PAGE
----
But to be accused of dishonesty is new – it had never happened during the many years since the beginning of The Mirror in 1997.

When the accusation is added that The Mirror is dangerous, I am simply surprised: we try to share publicly accessible information, very often also referring, with clear quotes, to the Constitution of the Kingdom of Cambodia, and often inviting leads to better information, if readers think that what we presented was not correct or not sufficient. This invitations still stands – and it would be good to know which of the materials we presented are considered dangerous – why and for whom.

That I presented myself “as the authority on wide ranging subject matters relating to Cambodia” is not true – I would like to be shown where I did do this. The Mirror is always trying to point to publicly available, relevant information and share it – even where there may be powers that have their own, particular interests. The authority on all matters relating to Cambodia is – according to Article 51 of the Constitution of the Kingdom of Cambodia, the Cambodian people: “All power belongs to the people.”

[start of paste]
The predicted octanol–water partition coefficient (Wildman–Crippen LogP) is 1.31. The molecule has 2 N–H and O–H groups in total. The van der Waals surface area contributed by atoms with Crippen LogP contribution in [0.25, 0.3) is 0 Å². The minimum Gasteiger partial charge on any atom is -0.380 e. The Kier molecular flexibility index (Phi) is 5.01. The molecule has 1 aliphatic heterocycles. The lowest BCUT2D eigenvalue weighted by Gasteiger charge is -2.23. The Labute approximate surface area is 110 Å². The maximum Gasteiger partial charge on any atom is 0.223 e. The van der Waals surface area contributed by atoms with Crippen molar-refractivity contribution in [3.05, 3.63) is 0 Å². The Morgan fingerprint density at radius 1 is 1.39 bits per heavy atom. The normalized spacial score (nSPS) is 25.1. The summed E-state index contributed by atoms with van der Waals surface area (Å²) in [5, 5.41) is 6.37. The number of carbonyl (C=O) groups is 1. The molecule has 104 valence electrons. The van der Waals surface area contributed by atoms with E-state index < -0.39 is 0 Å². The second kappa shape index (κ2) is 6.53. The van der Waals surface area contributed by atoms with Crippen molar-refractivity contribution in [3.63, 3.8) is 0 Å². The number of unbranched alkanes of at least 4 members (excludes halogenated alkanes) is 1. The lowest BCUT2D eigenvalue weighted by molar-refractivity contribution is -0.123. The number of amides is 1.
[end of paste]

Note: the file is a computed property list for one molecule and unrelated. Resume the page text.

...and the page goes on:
From the Comments section of The Mirror

# Straus Says:
September 29th, 2010

well, i was obliged to come to this site by the references in the articles/reports that quoted Mr. Klein on matters relating to blogging, the internet, news media, border issues, and wide range of other matters relating to Cambodia citing him as authority on the matters. I think it is kind of dishonest and dangerous to use Cambodian Mirror, Cambodian Mirror Editor as a tool to empower yourself as the authority on wide ranging subject matters relating to Cambodia when in fact what you have here is only a blog, recycling other’s materials and your occasional rambling, plain talking about your observation of the routines.

# Norbert Klein Says:
September 29th, 2010